The climb up the stairs to the dungeons was, in a word, awful. Harry had to stop and sit down every few minutes to catch his breath, and reassess the state of both his ankle and arm. The swelling was starting to become fairly intense and Harry could feel himself growing slightly dizzy, which probably meant that the infection was advancing. He was also just in really bad shape endurance-wise; he’d never done a lot of exercise, and he knew that even if he hadn’t been injured, it would still have taken him longer than was probably expected to reach the top of the stairs. He'd considered using his magic to 'lift' him up the stairs in some way, but Harry knew that his exhaustion and starts of a fever meant that there was a huge possibility that his power would simply falter in the process, and Harry had no desire to risk falling down multiple flights of stone stairs when he could just do things the significantly safer - if definitely more time consuming - Muggle way.

“I might have to start exercising,” he wheezed, as he sat down for the tenth time in as many minutes. He had two Illuminare floating above him, one lighting the way ahead and one providing light to the portion of the stairs he was currently on, because for some reason the stairs had no light of their own. They had been constructed as a spiral around a column, so Harry had no idea how far up he was at this point, or how much longer he still had to go. He called up Tempus; it was nearing 5am, which meant he’d been climbing these stairs for a little under an hour.

“Merlin. I didn’t realize it would be this far,” he huffed out, forcing himself to keep moving even as his muscles and his lungs ached with the effort and his vision swam for a moment. “Surely it can’t be much longer?”

Five minutes later, his Illuminare suddenly came up against a shadowy surface that its light couldn’t penetrate, and Harry knew he’d reached the exit.

“Oh, thank Merlin,” Harry breathed out a sigh of relief. “Get me out of here.”

He gingerly walked up to the wall and placed a hand up to it. It felt solid, so he expected it to be a door, but when he actually pushed against it solidly his arm suddenly simply passed right through. 

“Huh,” Harry murmured. "Fancy."

He hesitated for a moment, then decided that there was no way anyone was awake at this time on the day after Christmas, and just walked on through the wall.

He emerged in a corridor shrouded in shadows, and Harry took a moment to ascertain his location. He looked back to where he'd come through, and noticed that it looked exactly like a wall. Putting his hand against it revealed it to be solid, and even pushing against it didn't do anything.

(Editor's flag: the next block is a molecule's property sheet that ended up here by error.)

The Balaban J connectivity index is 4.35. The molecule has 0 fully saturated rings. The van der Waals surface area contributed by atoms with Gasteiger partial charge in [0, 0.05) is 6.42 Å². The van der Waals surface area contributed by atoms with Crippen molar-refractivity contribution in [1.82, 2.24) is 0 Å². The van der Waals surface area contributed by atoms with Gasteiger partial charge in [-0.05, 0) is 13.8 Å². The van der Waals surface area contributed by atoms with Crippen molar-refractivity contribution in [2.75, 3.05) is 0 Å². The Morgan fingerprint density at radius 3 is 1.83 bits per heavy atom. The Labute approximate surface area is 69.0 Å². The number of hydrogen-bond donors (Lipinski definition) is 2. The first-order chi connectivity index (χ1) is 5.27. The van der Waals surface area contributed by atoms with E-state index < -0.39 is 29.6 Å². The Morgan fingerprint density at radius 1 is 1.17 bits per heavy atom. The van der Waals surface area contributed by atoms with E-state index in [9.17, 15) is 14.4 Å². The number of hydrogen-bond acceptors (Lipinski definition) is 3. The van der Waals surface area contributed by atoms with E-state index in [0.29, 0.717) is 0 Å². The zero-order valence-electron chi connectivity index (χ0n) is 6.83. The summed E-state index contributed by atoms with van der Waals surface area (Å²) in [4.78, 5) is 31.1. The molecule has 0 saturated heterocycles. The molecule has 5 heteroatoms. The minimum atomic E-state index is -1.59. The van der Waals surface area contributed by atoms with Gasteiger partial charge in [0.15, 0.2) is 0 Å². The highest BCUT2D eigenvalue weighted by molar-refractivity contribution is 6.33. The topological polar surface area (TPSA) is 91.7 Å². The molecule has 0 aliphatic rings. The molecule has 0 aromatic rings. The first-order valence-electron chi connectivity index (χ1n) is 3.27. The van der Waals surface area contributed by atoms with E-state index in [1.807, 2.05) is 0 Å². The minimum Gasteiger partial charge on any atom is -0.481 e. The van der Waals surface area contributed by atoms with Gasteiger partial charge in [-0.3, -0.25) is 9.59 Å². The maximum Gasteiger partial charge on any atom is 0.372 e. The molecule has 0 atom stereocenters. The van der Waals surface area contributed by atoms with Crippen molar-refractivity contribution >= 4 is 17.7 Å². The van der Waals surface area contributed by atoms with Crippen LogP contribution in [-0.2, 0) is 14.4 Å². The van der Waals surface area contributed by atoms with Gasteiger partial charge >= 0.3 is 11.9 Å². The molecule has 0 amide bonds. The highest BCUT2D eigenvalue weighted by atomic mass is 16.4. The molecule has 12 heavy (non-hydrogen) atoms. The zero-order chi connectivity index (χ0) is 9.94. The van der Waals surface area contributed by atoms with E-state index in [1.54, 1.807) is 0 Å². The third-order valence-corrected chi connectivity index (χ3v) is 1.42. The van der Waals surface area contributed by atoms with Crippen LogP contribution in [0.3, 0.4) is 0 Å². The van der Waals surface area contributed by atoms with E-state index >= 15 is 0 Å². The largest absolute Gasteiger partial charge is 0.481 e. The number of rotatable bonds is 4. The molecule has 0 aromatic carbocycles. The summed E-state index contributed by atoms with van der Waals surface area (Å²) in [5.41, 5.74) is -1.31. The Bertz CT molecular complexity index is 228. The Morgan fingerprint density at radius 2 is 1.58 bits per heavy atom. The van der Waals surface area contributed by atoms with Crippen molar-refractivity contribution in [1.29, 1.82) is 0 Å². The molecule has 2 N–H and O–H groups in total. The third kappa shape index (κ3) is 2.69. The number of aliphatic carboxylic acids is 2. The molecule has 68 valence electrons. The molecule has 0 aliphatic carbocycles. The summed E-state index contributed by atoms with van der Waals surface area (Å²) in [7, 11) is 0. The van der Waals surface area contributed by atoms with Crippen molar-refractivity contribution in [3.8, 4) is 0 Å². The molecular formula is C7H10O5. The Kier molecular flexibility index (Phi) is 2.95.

I probably need to say 'open' in Parseltongue, but without an Image I can't use Parseltongue on command. He'd test that theory out later.

With that, he slowly walked out of the dark corridor and into a slightly more lit area that he quickly recognized. He once again glanced at the dark corridor, wondering if it, too, would fade into a wall, but no. The dark corridor was still there.

Well. At least now Harry knew that he'd have to be fairly wary of using this entrance, in case anyone noticed him disappearing down a very dark corridor. In any case, as Tom had said, he was near the Slytherin Dormitories, which also meant he was near Snape’s private quarters. Which was perfect, because that was exactly where Harry was planning to go for help. 

Snape knew he hated the infirmary with a passion, and Harry felt fairly sure he could convince the Potions Professor not to force him to go by telling him this was all due to his Latin magic, which meant that Harry would also avoid getting asked too many questions he couldn’t answer. He wasn’t going to tell Snape he’d gone to the Chamber, for a variety of reasons, but since Snape knew about his magic and his past it would be easy for Harry to claim that an experiment had just gone wrong. Technically, he wasn’t even lying.

But as Harry took a step into the familiar corridor he suddenly found himself having to stop and look around him for another moment. There was something odd about the empty, dark dungeon walls that he'd seen hundreds of times before, like a filter on top of his eyes that made everything look almost like...

It kind of feels like I'm still inside the Chamber. Except...I'm clearly not. It's very strange. Maybe it's the fever.

...that doesn't matter, I need to get help right now. Focus. Focus.

He walked as well as he could to Snape’s quarters, which only took him a few more minutes since he was already quite close by. Once there, he gently knocked on the door. He knew Snape had wards that would warn him of any students knocking on his door late at night, no matter how softly. There was no need to go about making a ruckus.

A few minutes later, the door slowly opened and Snape peered out looking distinctly disgruntled. “This better...”

“Please, I need help,” Harry quickly whispered.

Snape’s eyes widened at the urgency in his tone, and taking in Harry’s haggard appearance, he quickly ushered him in and closed the door behind him. And maybe it was the relief he felt at finally being somewhere safe, but Harry suddenly felt himself becoming lightheaded, and his vision became spotty and darkened around the edges.

"Be careful!" Snape exclaimed, grabbing onto his broken arm to help steady him as he suddenly tilted off balance, and Harry gave a choked-off scream, the numbing magic not being enough to cover the sudden influx of pain.

Snape instantly released him and Harry dropped onto his knees, clutching at his arm. Tears were already running down his cheeks, and he hurriedly upped the amount of magic keeping him numb.